by Mujeeb Oniyide [Nigeria]

I grew up as a child to know that aside from Eid celebrations, there is always a time in the year we gather in the mosque to have feast with friends and families within the Jamaat. A wide variety of food is served in clusters, and with full joy, we eat together from the same bowl; with someone we do not share blood with as a relative; who may be of a different ethnicity. But what I noticed as a 9 year old boy was that we only dine after watching a television placed at the Imam pulpit point in the mosque.

As I matured, I realised that it is not just about a feast but a period where we gather as brothers and sisters to renew our Ba’ait, the pledge, actions and rededicate ourselves to Allah at the hand of the Khalifah of time. A special moment when millions of souls in over 200+ countries of the world unite under one umbrella of leadership as foretold centuries ago by the Holy Prophet Muhammad (pbuh).

Jalsa has always been a moment of blessing as it serves as a reminder of putting my heat and soul outrightly to the commandments of Allah. The world we live in today has many distractions that will shake one’s faith, a world full of materialistic pleasures and pursuit. Jalsa remains a global phenomenal event in the year when members of the Jamaat in the world remain firm on faith and keep the flag of Islam flying in their daily lives with a series of inspiring lectures and admonitions beautifully delivered by eloquent speakers.

Sitting side by side with friends in the mosque, sharing space on the mat and with rapt attention watching brothers of different races hug each other on TV as Jalsa proceeds in a land far away reminds me of the prophecy received by Hazrat Mirza Ghulam Ahmad ‘I shall cause thy message to reach the corners of the earth’. This has made ties of brotherhood grow beyond shores of imagination as members around the world grow affection towards a mutal friendship with brothers from all over the world who have a common understanding of the true Islam with the divine guidance of Khalifatul Masih.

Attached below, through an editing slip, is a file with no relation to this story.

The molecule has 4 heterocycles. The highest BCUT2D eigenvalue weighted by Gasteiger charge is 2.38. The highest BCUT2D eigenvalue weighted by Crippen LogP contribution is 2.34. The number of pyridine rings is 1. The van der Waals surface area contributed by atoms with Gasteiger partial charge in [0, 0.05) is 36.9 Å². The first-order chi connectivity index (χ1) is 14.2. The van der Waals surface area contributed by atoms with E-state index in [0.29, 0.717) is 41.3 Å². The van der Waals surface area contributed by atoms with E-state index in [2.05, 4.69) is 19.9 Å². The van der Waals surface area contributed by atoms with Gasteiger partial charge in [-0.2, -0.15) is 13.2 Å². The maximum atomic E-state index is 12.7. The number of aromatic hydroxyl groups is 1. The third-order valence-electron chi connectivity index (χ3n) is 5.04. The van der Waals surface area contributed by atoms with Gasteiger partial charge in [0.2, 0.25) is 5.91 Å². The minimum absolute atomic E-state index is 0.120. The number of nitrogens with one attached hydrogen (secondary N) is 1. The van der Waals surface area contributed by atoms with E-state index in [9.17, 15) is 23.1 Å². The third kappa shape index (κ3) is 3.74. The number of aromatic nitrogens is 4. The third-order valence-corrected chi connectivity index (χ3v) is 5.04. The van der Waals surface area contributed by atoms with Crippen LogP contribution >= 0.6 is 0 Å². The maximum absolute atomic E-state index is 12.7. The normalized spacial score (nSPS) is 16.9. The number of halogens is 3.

Jalsa has been a point to hear amazing stories of dedicated missionaries of the jamaat around the world. How they were able, through pleasure and pain, to propagate the peaceful teaching of the jamaat from one village to the other, how kings and personalities in the world seek garments of pure love from the Jamaat. The testimonies and experiences shared is of high value, priceless. They remain an immense grace from Allah, the Exalted. I always look out for that moment Ameer-ul-mumineen reads out achievements recorded by the Jamaat worldwide and announcing additional countries the jamaat has spead to.

People speaking diverse languages unified praising Allah at the various sessions is always a moment of joy to me. Persian, Arabic, Urdu, Yoruba and Ashanti poems, were chanted to appreciate Allah’s favour on the Jamaat. what is common among the chant is ‘La ilaha illallah Muhammadur rasulullah​’, meaning There is none worthy of worship except Allah and Muhammad is His messenger. The rhytm of the poems are soothing to the ears and enchanting to the mind.

As a young boy, I always looked forward to the feast during the Jalsa period, but I have grown up to know that the blessings of every year’s Jalsa is far beyond the breaking of bread and sharing of food with friends and family.